Bank of England cuts its growth forecast because Brexit uncertainty is now WORSE and is set to slow the economy again after Christmas
- Brexit uncertainty is set to slow down the economy in the new year, Bank said
- In the final quarter of 2018 growth now expected to be 0.2%, down from 0.3%
- The sluggish growth is set to continue into the first quarter of 2019, forecasts say
- Bank of England’s MPC voted unanimously to keep interest rates on hold today
- The committee chaired by Mark Carney held rates at 0.75% for another month
Brexit uncertainty is set to slow the economy down into the new year, the Bank of England warned today.
Growth forecasts for the final part of 2018 have been downgraded from 0.3 per cent to 0.2 per cent. The sluggish growth is set to continue into 2019.
The Bank warned that uncertainties have ‘intensified’ as exit day nears on March 29.
The bleak forecasts came as the Bank’s Monetary Policy Committee, chaired by Governor Mark Carney, voted to hold interest rates at 0.75 per cent.
The bleak forecasts came as the Bank’s Monetary Policy Committee, chaired by Governor Mark Carney, voted to hold interest rates at 0.75 per cent
In minutes of the MPC meeting, the Bank said: ‘The further intensification of Brexit uncertainties, coupled with the slowing global economy, has also weighed on the near-term outlook for UK growth.
‘Business investment has fallen for each of the past three quarters and is likely to remain weak in the near term.
‘The housing market has remained subdued. Indicators of household consumption have generally been more resilient, although retail spending may be slowing.’
The Bank added: ‘The monetary policy response to Brexit, whatever form it takes, will not be automatic and could be in either direction.
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‘The MPC judges at this month’s meeting that the current stance of monetary policy is appropriate. The committee will always act to achieve the 2 per cent inflation target.’
The Bank said that the loosening of fiscal policy previously announced in the Government’s Budget ‘would boost GDP by around 0.3 per cent over the MPC’s forecast period.’
This in turn is expected to boost inflation slightly during the second half.
The Bank expects inflation to fall below its 2 per cent target in January to around 1.75 per cent and ‘remain under target over the subsequent few months.’ The 12-month Consumer Prices Index inflation fell 2.3 per cent in November.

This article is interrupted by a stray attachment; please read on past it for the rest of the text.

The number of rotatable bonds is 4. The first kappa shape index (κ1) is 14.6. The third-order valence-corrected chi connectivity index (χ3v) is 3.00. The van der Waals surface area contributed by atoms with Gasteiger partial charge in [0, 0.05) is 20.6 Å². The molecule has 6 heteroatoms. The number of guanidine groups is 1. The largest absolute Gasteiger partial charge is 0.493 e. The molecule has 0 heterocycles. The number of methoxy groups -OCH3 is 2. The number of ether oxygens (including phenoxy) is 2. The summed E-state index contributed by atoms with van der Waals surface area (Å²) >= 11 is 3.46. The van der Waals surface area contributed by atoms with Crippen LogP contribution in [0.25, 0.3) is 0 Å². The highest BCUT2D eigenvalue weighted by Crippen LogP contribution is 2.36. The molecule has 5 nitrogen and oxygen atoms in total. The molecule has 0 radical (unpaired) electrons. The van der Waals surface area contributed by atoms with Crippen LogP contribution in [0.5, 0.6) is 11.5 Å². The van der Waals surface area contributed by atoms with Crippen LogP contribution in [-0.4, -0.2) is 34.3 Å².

Brexit uncertainty is set to slow the economy down into the new year, the Bank of England warned today
Just weeks ago, the Bank warned in its Brexit scenario analysis that Britain could be tipped into a recession worse than the financial crisis in the event of a no-deal disorderly Brexit.
Mr Carney has insisted that rates could go up or down after a cliff-edge Brexit, with the Bank’s analysis warning they might be hiked to 5.5 per cent if a further fall in the pound sends inflation soaring.
Tom Stevenson, investment director for Personal Investing at Fidelity International, said: ‘No surprises from the Bank of England today. With Brexit as far from resolution as ever, Mark Carney has rightly put monetary tightening on hold in the UK. There will be plenty of time to normalise interest rates after next March.
‘The Monetary Policy Committee voted unanimously for no change in base rate today. This is unsurprising in light of the gloomy tone of the comments that accompanied the decision. In particular, the Bank highlighted the intensification of Brexit uncertainties since the committee’s last meeting and the impact of these on financial markets.
‘The outlook for global growth has also softened and the downside risks increased, the Bank said.
‘It would be surprising if interest rates rose by more than one quarter point increase in 2019 and the rate of tightening will most likely remain slow and steady throughout 2020 too.
‘In light of this, investors are likely to be attracted to the income on offer from blue-chip shares, with the FTSE 100 index now yielding nearly 5% and many leading companies offering even higher yields than this.’
The latest economic indicators show the toll Brexit is already taking, with gross domestic product easing sharply to 0.4% in the three months to October, against 0.6 per cent in the third quarter.
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